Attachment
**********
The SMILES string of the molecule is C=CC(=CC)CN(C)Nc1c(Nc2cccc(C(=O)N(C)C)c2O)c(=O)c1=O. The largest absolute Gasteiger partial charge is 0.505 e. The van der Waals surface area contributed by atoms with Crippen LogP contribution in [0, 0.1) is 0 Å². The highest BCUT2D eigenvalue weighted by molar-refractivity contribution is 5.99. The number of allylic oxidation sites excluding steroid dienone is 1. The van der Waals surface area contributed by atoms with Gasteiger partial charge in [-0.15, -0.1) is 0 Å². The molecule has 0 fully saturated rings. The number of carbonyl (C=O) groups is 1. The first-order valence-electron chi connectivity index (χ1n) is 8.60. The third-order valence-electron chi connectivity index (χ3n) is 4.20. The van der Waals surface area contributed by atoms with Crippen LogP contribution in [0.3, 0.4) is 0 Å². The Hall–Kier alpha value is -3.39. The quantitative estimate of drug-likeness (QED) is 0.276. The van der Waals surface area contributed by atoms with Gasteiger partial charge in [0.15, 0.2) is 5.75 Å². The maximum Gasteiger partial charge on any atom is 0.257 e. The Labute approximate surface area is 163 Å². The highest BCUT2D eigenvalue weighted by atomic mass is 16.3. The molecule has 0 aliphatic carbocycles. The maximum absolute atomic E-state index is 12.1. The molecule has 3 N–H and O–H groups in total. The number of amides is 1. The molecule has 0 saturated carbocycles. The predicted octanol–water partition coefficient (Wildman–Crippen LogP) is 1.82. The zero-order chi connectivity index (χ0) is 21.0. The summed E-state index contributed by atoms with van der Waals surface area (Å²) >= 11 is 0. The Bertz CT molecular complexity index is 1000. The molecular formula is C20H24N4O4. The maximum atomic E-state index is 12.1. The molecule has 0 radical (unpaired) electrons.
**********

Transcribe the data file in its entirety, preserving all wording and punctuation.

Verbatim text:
The SMILES string of the molecule is C=CC(=CC)CN(C)Nc1c(Nc2cccc(C(=O)N(C)C)c2O)c(=O)c1=O. The largest absolute Gasteiger partial charge is 0.505 e. The van der Waals surface area contributed by atoms with Crippen LogP contribution in [0, 0.1) is 0 Å². The highest BCUT2D eigenvalue weighted by molar-refractivity contribution is 5.99. The number of allylic oxidation sites excluding steroid dienone is 1. The van der Waals surface area contributed by atoms with Gasteiger partial charge in [-0.15, -0.1) is 0 Å². The molecule has 0 fully saturated rings. The number of carbonyl (C=O) groups is 1. The first-order valence-electron chi connectivity index (χ1n) is 8.60. The third-order valence-electron chi connectivity index (χ3n) is 4.20. The van der Waals surface area contributed by atoms with Crippen LogP contribution in [0.3, 0.4) is 0 Å². The Hall–Kier alpha value is -3.39. The quantitative estimate of drug-likeness (QED) is 0.276. The van der Waals surface area contributed by atoms with Gasteiger partial charge in [0.15, 0.2) is 5.75 Å². The maximum Gasteiger partial charge on any atom is 0.257 e. The Labute approximate surface area is 163 Å². The highest BCUT2D eigenvalue weighted by atomic mass is 16.3. The molecule has 0 aliphatic carbocycles. The maximum absolute atomic E-state index is 12.1. The molecule has 3 N–H and O–H groups in total. The number of amides is 1. The molecule has 0 saturated carbocycles. The predicted octanol–water partition coefficient (Wildman–Crippen LogP) is 1.82. The zero-order chi connectivity index (χ0) is 21.0. The summed E-state index contributed by atoms with van der Waals surface area (Å²) >= 11 is 0. The Bertz CT molecular complexity index is 1000. The molecular formula is C20H24N4O4. The maximum atomic E-state index is 12.1. The molecule has 0 radical (unpaired) electrons.